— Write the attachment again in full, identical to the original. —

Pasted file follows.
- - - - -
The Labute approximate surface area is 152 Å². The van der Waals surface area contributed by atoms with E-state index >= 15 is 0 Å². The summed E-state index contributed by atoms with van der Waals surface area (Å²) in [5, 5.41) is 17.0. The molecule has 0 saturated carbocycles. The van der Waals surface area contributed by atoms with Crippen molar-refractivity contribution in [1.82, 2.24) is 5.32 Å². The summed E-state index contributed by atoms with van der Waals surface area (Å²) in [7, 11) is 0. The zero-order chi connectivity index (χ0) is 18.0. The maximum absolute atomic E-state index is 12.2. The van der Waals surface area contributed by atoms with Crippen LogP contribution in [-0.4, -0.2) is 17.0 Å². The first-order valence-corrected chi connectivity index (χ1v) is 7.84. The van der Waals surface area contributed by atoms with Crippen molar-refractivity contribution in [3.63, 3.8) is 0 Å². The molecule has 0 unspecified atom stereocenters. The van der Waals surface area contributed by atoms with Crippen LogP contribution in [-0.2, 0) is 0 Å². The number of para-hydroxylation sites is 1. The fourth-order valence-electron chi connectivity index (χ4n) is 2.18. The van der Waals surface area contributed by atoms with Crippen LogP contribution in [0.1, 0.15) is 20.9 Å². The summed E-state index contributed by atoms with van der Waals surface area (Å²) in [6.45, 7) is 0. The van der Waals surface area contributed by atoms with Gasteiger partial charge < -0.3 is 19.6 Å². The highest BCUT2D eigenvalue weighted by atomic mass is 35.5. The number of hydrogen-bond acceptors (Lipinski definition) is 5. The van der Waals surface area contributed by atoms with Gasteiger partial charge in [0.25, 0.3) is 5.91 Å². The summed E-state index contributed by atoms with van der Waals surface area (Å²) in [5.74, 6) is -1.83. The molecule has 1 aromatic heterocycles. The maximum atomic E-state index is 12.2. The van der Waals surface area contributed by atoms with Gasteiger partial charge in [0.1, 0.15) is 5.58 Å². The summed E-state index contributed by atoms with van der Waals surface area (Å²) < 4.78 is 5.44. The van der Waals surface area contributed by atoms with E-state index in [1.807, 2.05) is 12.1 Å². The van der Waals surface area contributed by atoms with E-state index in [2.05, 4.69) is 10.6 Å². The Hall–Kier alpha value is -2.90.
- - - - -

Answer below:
The Labute approximate surface area is 152 Å². The van der Waals surface area contributed by atoms with E-state index >= 15 is 0 Å². The summed E-state index contributed by atoms with van der Waals surface area (Å²) in [5, 5.41) is 17.0. The molecule has 0 saturated carbocycles. The van der Waals surface area contributed by atoms with Crippen molar-refractivity contribution in [1.82, 2.24) is 5.32 Å². The summed E-state index contributed by atoms with van der Waals surface area (Å²) in [7, 11) is 0. The zero-order chi connectivity index (χ0) is 18.0. The maximum absolute atomic E-state index is 12.2. The van der Waals surface area contributed by atoms with Crippen LogP contribution in [-0.4, -0.2) is 17.0 Å². The first-order valence-corrected chi connectivity index (χ1v) is 7.84. The van der Waals surface area contributed by atoms with Crippen molar-refractivity contribution in [3.63, 3.8) is 0 Å². The molecule has 0 unspecified atom stereocenters. The van der Waals surface area contributed by atoms with Crippen LogP contribution in [-0.2, 0) is 0 Å². The number of para-hydroxylation sites is 1. The fourth-order valence-electron chi connectivity index (χ4n) is 2.18. The van der Waals surface area contributed by atoms with Crippen LogP contribution in [0.1, 0.15) is 20.9 Å². The summed E-state index contributed by atoms with van der Waals surface area (Å²) in [6.45, 7) is 0. The van der Waals surface area contributed by atoms with Gasteiger partial charge < -0.3 is 19.6 Å². The highest BCUT2D eigenvalue weighted by atomic mass is 35.5. The number of hydrogen-bond acceptors (Lipinski definition) is 5. The van der Waals surface area contributed by atoms with Gasteiger partial charge in [0.25, 0.3) is 5.91 Å². The summed E-state index contributed by atoms with van der Waals surface area (Å²) in [5.74, 6) is -1.83. The molecule has 1 aromatic heterocycles. The maximum atomic E-state index is 12.2. The van der Waals surface area contributed by atoms with Gasteiger partial charge in [0.1, 0.15) is 5.58 Å². The summed E-state index contributed by atoms with van der Waals surface area (Å²) < 4.78 is 5.44. The van der Waals surface area contributed by atoms with E-state index in [1.807, 2.05) is 12.1 Å². The van der Waals surface area contributed by atoms with E-state index in [2.05, 4.69) is 10.6 Å². The Hall–Kier alpha value is -2.90.